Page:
New principal has Watertown roots

Search committee chooses Joel Giacobozzi of Boston Latin from three finalists

New+Watertown+High+School+principal+Joel+Giacobozzi+%28right%29+poses+with+Raider+Times+reporters+in+the+lecture%0Ahall+on+Jan.+30%2C+2020%2C+during+his+daylong+interview+sessions+when+he+was+still+one+of+three+finalists

Raider Times photo / Raider Times staff photo

New Watertown High School principal Joel Giacobozzi (right) poses with Raider Times reporters in the lecture hall on Jan. 30, 2020, during his daylong interview sessions when he was still one of three finalists

Arlette Shirinian, Ezana Zemenfes, Carina Delorio, Evan Fleischer, and Jamie Fernandez Sanchez

During the last week of January, the scene replayed itself three times. In the Watertown High lecture hall, a ready committee of students sat around a table eating lunch, while a candidate to become the school’s next principal conversed with nervous excitement to WHS staff members.

As current principal Shirley. Lundberg is retiring in June, WHS was looking for a new principal. The final decision wasn’t going to be made until everyone had met the candidates.

The three finalists were Jennifer Hamilton from Cambridge Rindge and Latin, Joel Giacobozzi from Boston Latin, and Matthew Poska from Beverly Middle School. They each came to WHS and spent a day meeting with interested groups, starting with the students over lunch. From there, they went on a tour, then met the PTO and Site Council, as well as coordinators, staff, faculty, and parents.

Two weeks later came the decision. Superintendent Deanne Galdston announced in a letter to the community that Joel Giacobozzi will be the next principal of Watertown High. He will start July 1.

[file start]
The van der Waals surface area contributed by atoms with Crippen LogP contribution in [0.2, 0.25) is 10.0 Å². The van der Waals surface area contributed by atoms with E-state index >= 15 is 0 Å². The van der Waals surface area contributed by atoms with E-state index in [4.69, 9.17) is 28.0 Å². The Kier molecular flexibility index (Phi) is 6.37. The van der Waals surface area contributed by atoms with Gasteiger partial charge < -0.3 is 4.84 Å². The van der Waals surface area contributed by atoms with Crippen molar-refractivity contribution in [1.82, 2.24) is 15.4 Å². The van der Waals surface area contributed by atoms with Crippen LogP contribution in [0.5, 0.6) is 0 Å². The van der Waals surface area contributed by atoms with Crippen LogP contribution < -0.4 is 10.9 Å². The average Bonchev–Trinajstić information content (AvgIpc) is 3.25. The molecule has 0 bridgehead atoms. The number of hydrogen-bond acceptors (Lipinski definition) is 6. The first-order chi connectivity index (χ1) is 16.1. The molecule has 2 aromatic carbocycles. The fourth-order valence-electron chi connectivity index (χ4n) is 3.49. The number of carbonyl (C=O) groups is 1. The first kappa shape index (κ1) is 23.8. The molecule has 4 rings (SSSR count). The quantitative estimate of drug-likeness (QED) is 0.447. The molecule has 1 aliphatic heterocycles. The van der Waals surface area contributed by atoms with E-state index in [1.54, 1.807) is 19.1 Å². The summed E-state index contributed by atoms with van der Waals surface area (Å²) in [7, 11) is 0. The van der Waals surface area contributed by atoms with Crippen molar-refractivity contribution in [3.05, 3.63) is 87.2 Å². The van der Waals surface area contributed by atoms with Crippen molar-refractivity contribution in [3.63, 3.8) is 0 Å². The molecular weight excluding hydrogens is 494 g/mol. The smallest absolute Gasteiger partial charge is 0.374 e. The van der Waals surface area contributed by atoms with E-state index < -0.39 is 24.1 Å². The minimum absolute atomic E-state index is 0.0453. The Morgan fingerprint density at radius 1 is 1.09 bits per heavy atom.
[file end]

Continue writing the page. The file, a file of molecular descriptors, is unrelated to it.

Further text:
“After an extensive search process .. it became clear to me that Mr. Giacobozzi will be a great principal for WHS and a valuable addition to our WPS leadership team,” the superintendent wrote.

The superintendent’s note explained how Giacobozzi’s mother and five aunts and uncles attended Watertown High School, and how he was an assistant principal at Gates Middle School in Scituate before becoming assistant headmaster at Boston Latin, where he is the program director for special education and facilities.

“Throughout the selection process, Mr. Giacobozzi demonstrated his commitment to Watertown, his passion for education and leadership, his ability to relate to all stakeholders, his vision for equity and excellence, and an overall excitement about being the WHS principal,” the note read.

In the lecture hall while talking to students, all three candidates showed their excitement for the potential job and their passion for education. As part of the process, the candidates were asked the same questions by Raider Times reporters.

Jennifer Hamilton was the first candidate to visit on Wednesday, Jan. 29. She was well-dressed and forthcoming. She had a smile on her face the whole time she was being interviewed. She said that in her current job as Dean of Curriculum and Program in English Language Arts and it is much like a principal position already, so she felt qualified.

Raider Times photo
Jennifer Hamilton (top center) was one of three finalists to become the next principal of Watertown High.

The first question was what the first thing she would do for students. Hamilton said she would like to “hang out” with the students, find out what is important to them, get to know them better, and get a feel for the community. she said she wanted to take the time to connect with the students, teachers, and staff.